Wallingford, CT, March 22, 2009 --(PR.com
)-- here is new help for consumers who are looking to re-finance their homes or secure other loans from financial institutions.
The Fair Isaac Corporation, creator of the FICO score has changed its model for determining credit ratings in what is called “FICO 08.”
The scores, range from 300 to 850 and indicate consumers’ risk as borrowers, for defaulting on loans. The higher the score, the better. The national average FICO score is around 650.
More than 90 percent of the largest banks in the country rely on these ratings to determine both who they will lend to and at what interest rate.
Connecticut Better Business Bureau president, Paulette Scarpetti, says the changes more accurately reflect a borrower’s risk of defaulting on a loan.
“As a result of the change to the FICO formula, the Fair Isaac Corporation predicts most consumers may see their credit scores increase, rather than decrease. This is of crucial importance given the current economic difficulties, as many American families struggle to stay afloat by trying to secure more credit.”
The fair Isaac Corp. explains that two people with the same credit score under the old formula may have completely different scores under FICO 08.
FICO 08 is more forgiving of minor slip-ups and designed to more accurately reflect a borrower’s risk. Fair Isaac also predicts the new system will help lenders reduce default rates on consumer credit in the order of five to 15 percent.
In calculating scores, FICO 08 will continue to take into account factors such as a consumer’s financial history, including debt load, length of credit history, the number of open lines of credit and how much of that credit is being used. The difference is the weight each of these factors will be given in determining the FICO score.
Your Better Business Bureau has advice on how you can maintain a healthy credit score, and how the new system can work in your favor:
Small slip-ups hurt less:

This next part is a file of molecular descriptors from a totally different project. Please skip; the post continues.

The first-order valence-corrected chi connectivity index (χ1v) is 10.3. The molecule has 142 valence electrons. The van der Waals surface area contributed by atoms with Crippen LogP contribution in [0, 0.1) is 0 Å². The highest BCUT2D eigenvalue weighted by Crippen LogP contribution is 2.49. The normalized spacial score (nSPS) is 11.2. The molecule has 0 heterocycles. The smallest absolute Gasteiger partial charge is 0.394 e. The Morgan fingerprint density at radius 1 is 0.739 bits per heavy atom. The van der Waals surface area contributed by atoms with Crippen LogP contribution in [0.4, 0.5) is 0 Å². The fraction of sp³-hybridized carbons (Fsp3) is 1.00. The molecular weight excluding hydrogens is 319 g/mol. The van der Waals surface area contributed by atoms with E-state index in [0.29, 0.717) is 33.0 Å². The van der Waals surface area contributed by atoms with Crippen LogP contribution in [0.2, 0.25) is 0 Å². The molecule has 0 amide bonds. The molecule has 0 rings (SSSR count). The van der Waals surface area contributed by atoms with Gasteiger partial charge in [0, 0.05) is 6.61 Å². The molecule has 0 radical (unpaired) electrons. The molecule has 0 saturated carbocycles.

Debts of less than $100 will have less of a negative impact on your score.
Looking at the big picture:
FICO 08 will take a more comprehensive look at your credit history, so that one negative aspect in your credit history will not necessarily destroy your credit rating.
Less available credit and closing accounts will hurt more:
Until the changeover to FICO 08, a history of using most of available credit had a negative effect on a credit score. That impact will now be even greater. As well, too few open credit accounts, inactive accounts or closing accounts will have a more significant negative impact.
Varied lines of credit will help:
This means a credit score may be improved by having different lines of credit, such as a mortgage, car loan or school loans in addition to credit cards.
Consumers are entitled to a free report once every 12 months at www.AnnualCreditReport.com. This will provide a report from each of the three major credit reporting agencies, Equifax, Experian and TransUnion. These give the consumer information on how many accounts are open, their credit balance and contact information to close old accounts. For a few dollars, credit reporting agencies will also provide the FICO score.
Paying to find out that all-important number is a good investment for consumers who are concerned about their credit score, and the cost is minimal compared to the cost of being rejected for a loan, paying higher interest rates or even being turned down for a new job.
More information on being a responsible borrower and advice on how to increase your FICO score are available at www.bbb.org.